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Stuart and Carita Kadison collection of C. R. Savage photographs

 Collection — Multiple Containers
Identifier: MSS 2943

Scope and Contents

Contains 105 photographs, taken mainly by C.R. Savage, of scenes around Utah, especially Salt Lake City. There are also a few photographs in the collection of nature scenes in Colorado, Wyoming, and California. Several photographs of Brigham Young and his residences are in the collection, as well as important buildings pertaining to the history of Church of Jesus Christ of Latter-day Saints, including the Salt Lake Temple and Tabernacle, the Assembly Hall, and the Lion, Beehive, and Gardo houses. Other photographed places around Salt Lake City include the Deseret News Building, the Salt Lake Theater, the Salt Palace, Wandamere Park, Ensign and Prospect Hill, and the Saltair and Garfield resorts. Also in the collection are photographs of mines, Indians, lakes, and railways in Utah, including two photographs of the joining of the rails on May 10, 1869. Dated approximately 1860-1900.

Dates

  • approximately 1860-1900

Creator

Conditions Governing Access

Condition restricted; permission to use materials must be obtained from the Supervisor of Reference Services. Items kept in cold storage; access requires 24 hours advance notice.

Conditions Governing Use

It is the responsibility of the researcher to obtain any necessary copyright clearances. Permission to publish material from Stuart and Carita Kadison collection of C. R. Savage photographs must be obtained from the Supervisor of Reference Services and/or the L. Tom Perry Special Collections Board of Curators.

Biographical History

C. R. Savage (1832-1909) was a photographer of the American West in the late 1800s and early 1900s.

Charles Roscoe Savage, born August 16, 1832, in England, became one of the foremost 19th century landscape photographers of the western United States, as well as a renowned studio portrait photographer, with his studio in Salt Lake City, Utah. The idea to emigrate from England to Utah undoubtedly began shortly after his 1848 baptism and membership in the Church of Jesus Christ of Latter-day Saints (LDS).

Savage's immigration in 1856 to New York marked the beginning of his known interest in establishing a photography business. On assignment from the LDS Church he traveled to Florence, Nebraska. His family subsequently joined him in 1860 and Savage established a primitive studio in Council Bluffs, Nebraska. Finally, the family made their way across the country arriving in Salt Lake City on August 29, 1860. The next day he made business arrangements with Marsena Cannon, a daguerreotype photographer and owner of a studio on East Temple. In 1862, with Cannon's departure to St. George, Utah, Savage formed a partnership with George Martin Ottinger. Savage & Ottinger legally dissolved their firm in 1870, and that same year Savage formed the Pioneer Art Gallery, and in 1875, needing more space, he replaced it with the Art Bazaar.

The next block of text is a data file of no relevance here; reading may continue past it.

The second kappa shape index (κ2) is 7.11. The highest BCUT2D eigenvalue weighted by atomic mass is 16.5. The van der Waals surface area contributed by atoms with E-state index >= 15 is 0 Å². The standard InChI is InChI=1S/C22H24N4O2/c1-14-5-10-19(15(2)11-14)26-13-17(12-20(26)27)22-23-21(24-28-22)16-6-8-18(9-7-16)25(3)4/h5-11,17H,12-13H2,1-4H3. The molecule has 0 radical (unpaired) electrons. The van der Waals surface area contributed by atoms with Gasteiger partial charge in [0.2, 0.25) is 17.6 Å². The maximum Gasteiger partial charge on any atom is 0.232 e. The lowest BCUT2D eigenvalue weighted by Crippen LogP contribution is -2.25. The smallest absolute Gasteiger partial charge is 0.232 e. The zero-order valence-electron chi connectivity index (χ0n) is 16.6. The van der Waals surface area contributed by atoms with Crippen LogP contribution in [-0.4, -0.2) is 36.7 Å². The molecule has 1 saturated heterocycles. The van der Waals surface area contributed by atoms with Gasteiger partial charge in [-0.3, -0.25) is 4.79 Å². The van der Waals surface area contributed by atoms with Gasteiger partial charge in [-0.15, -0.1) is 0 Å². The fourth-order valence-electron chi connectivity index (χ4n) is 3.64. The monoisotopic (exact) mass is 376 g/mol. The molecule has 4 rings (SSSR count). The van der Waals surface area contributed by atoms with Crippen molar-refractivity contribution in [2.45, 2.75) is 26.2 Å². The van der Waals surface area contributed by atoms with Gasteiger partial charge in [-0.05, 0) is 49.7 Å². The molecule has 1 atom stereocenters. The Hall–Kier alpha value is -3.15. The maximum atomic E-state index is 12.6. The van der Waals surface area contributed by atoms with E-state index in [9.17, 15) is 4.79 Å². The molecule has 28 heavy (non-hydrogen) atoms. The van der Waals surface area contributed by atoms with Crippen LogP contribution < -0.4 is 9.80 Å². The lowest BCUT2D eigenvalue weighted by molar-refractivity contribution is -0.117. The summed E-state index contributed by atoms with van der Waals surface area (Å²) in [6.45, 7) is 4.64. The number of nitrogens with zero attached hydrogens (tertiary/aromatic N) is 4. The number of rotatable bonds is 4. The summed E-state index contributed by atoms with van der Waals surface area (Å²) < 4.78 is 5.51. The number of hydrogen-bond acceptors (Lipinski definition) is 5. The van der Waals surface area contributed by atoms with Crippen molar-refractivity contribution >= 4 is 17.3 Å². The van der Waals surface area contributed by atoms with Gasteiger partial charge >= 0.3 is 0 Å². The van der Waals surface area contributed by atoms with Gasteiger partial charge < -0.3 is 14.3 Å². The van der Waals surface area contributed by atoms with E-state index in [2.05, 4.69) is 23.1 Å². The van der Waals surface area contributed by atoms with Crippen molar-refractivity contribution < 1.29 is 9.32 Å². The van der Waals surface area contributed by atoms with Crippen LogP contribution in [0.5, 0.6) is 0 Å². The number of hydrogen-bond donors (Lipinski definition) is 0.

On June 26, 1883, his Art Bazaar burned to the ground, with all of his negatives. After his death on February 3, 1909, another fire in 1911 destroyed all of the negatives from the last twenty-five years of his career. Although his sons continued to operate the business, the Art Bazaar closed its doors permanently on December 31, 1926.

Biographical History

Stuart Kadison (1923-2003) was an American lawyer, educator, and writer.

Stuart Kadison was born on November 17, 1923 in Richmond, Virginia to Elliot Theodore Kadison and Rebecca Lesser. He attended the University of Maryland, graduating with a bachelor's degree in 1942, and served as an officer in the United States Naval Reserve during World War II. On June 23, 1946 he married Carita Silverman, and they had three children. Kadison then attended Stanford University, earning a juris doctorate in 1948.

During his career, Kadison worked as a trial lawyer in constitutional law in Los Angeles, California. He served for a time as the president of the Los Angeles County Bar Association and as governor of the State Bar of California. He also taught law at Stanford University and the University of Chicago, among other schools. In addition to his work, Kadison also served on foundations and boards related to law as well as the arts. Kadison died on October 22, 2003.

Biographical History

Carita Kadison is an American art collector, and the widow of attorney Stuart Kadison.

Extent

3 items (10 linear ft.)

1 box (0.5 linear ft.)

4 oversize boxes (5.5 linear ft.)

Language

English

Arrangement

Arranged numerically.

Custodial History

Portions of this collection were donated by Carita Kadison and portions were purchased by Special Collections in 2004. Donation was made in memory of Rex E. Lee.

Immediate Source of Acquisition

Purchased; Carita Kadison; 2004.

Donated; Carita Kadison; 2004.

Appraisal

Photographs (Photograph Archives).

Processing Information

Processed; Tom Wells; 2008.

Creator

Title
Register of Stuart and Carita Kadison collection of C. R. Savage photographs
Status
Completed
Author
Sarah Flinders
Date
2012 August 22
Description rules
Describing Archives: A Content Standard
Language of description
English
Script of description
Latin
Language of description note
Finding aid written in English in Latin script.

Repository Details

Part of the L. Tom Perry Special Collections Repository

Contact:
1130 HBLL
Brigham Young University
Provo Utah 84602 United States